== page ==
Accessibility links

Senegal's Casamance Separatists Agree to Peace Agenda

Senegal's government and southern Casamance separatists have agreed to finalize a peace accord by the end of May to end a two-decade low-level insurgency.

Government officials and rebel negotiators signed a joint statement in the central city of Foundiougne saying they would set up technical committees to discuss a political settlement, disarmament, development, and demining of the Casamance region.

This follows an accord signed December 30 in the Casamance capital Ziguinchor putting an end to the armed conflict which began in the early 1980s.

Senegalese-based journalist Oumar Gaye says many people in the region hope the deal will finally put an end to the activities of the rebellion. These include pock-marking white sand beaches with landmines, driving down the local cashew-based economy and attacking travelers and security posts. Several-thousand people are believed to have been killed.

"We hope that this will have an end," Mr. Gaye says. "We hope that Casamance will have peace and many people will be able to go there. Many people they are afraid for the mines. They are afraid to be killed or something like that."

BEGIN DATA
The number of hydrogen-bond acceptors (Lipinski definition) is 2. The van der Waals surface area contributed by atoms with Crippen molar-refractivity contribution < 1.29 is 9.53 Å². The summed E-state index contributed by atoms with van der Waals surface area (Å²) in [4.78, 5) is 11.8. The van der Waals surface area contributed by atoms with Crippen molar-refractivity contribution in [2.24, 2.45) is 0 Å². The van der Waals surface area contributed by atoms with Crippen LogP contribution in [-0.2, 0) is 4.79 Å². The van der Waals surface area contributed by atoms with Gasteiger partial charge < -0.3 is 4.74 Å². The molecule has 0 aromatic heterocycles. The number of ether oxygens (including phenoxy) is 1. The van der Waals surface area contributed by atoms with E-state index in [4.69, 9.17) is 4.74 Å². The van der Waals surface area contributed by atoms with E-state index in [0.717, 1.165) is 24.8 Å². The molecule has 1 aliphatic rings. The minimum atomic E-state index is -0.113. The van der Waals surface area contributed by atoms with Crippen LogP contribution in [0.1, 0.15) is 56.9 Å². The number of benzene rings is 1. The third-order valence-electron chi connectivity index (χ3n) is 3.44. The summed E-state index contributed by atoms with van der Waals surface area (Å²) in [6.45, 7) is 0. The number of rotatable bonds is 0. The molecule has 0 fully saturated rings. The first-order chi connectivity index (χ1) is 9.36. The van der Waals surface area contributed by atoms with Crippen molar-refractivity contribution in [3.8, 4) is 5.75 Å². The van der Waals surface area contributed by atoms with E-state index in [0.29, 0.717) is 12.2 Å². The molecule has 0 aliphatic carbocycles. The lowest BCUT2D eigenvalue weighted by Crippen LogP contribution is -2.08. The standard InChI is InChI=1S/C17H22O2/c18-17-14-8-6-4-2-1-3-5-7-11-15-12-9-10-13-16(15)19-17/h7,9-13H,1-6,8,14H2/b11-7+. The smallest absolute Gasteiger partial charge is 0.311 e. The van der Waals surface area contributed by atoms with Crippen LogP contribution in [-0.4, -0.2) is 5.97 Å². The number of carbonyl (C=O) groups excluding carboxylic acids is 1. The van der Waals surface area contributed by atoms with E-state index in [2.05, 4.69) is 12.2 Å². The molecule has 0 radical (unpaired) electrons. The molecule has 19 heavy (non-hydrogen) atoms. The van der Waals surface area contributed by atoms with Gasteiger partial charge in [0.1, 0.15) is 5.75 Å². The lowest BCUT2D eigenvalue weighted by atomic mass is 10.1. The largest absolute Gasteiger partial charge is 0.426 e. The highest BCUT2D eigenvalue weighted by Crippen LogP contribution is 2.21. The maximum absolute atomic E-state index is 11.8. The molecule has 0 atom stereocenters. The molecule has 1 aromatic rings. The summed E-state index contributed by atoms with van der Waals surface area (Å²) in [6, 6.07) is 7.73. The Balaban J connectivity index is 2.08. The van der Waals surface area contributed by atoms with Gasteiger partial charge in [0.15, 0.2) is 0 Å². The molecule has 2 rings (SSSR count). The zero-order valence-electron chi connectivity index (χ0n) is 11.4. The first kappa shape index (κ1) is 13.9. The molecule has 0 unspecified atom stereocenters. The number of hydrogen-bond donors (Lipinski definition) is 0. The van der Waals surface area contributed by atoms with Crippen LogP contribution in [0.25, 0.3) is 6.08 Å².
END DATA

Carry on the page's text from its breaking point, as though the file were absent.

The separatists say they hope aid money which has been pledged as part of the deal will help revitalize impoverished Casamance, which is cut off from the rest of Senegal by the Gambia.

A London-based analyst who recently conducted a study about the separatist movement, Alex Vines, says Senegal's government and President Abdoulaye Wade also have a lot to gain.

"The ECOWAS [Economic Community of West African States] states in West Africa are a rough neighborhood and President Wade has tried to mediate in a number of them and has at times been told by some of his neighbors who are having problems, 'well why don't you sort your backyard first before trying to mediate in ours', so this is important for Senegal," Mr. Vines says.

But given the history of the separatists, journalist Oumar Gaye warns if they get compensation from the government, they might resume their rebellion rather than stop it.

"I think it remains the same," Mr. Gaye says. "When they are poor, when they no longer have food, they will call for peace talks. Right after that, when they get all the stuff, they went back in the forests, and those who are traveling to the Gambia or to Guinea-Bissau they will attack. I do not think they are ready for the peace, for the total peace."

Researchers warn there has been increased arms smuggling in the region, and that fringe groups within the increasingly fractured Casamance separatists could also resist the peace efforts.